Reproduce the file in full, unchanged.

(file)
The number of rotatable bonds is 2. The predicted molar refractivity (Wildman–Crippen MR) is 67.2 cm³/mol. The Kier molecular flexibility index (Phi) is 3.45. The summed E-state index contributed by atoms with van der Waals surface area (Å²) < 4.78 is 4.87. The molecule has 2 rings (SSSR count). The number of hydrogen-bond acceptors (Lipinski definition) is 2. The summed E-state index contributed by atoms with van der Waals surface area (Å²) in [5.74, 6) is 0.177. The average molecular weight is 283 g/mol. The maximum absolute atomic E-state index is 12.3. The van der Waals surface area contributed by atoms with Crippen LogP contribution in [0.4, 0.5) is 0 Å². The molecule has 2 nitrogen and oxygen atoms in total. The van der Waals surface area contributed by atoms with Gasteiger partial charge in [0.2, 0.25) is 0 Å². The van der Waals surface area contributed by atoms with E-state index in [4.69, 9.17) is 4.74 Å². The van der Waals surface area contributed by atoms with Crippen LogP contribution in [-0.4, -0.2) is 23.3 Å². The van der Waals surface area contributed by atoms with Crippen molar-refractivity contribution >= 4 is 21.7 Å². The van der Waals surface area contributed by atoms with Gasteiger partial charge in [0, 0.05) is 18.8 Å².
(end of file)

The number of rotatable bonds is 2. The predicted molar refractivity (Wildman–Crippen MR) is 67.2 cm³/mol. The Kier molecular flexibility index (Phi) is 3.45. The summed E-state index contributed by atoms with van der Waals surface area (Å²) < 4.78 is 4.87. The molecule has 2 rings (SSSR count). The number of hydrogen-bond acceptors (Lipinski definition) is 2. The summed E-state index contributed by atoms with van der Waals surface area (Å²) in [5.74, 6) is 0.177. The average molecular weight is 283 g/mol. The maximum absolute atomic E-state index is 12.3. The van der Waals surface area contributed by atoms with Crippen LogP contribution in [0.4, 0.5) is 0 Å². The molecule has 2 nitrogen and oxygen atoms in total. The van der Waals surface area contributed by atoms with Gasteiger partial charge in [0.2, 0.25) is 0 Å². The van der Waals surface area contributed by atoms with E-state index in [4.69, 9.17) is 4.74 Å². The van der Waals surface area contributed by atoms with Crippen LogP contribution in [-0.4, -0.2) is 23.3 Å². The van der Waals surface area contributed by atoms with Crippen molar-refractivity contribution >= 4 is 21.7 Å². The van der Waals surface area contributed by atoms with Gasteiger partial charge in [0, 0.05) is 18.8 Å².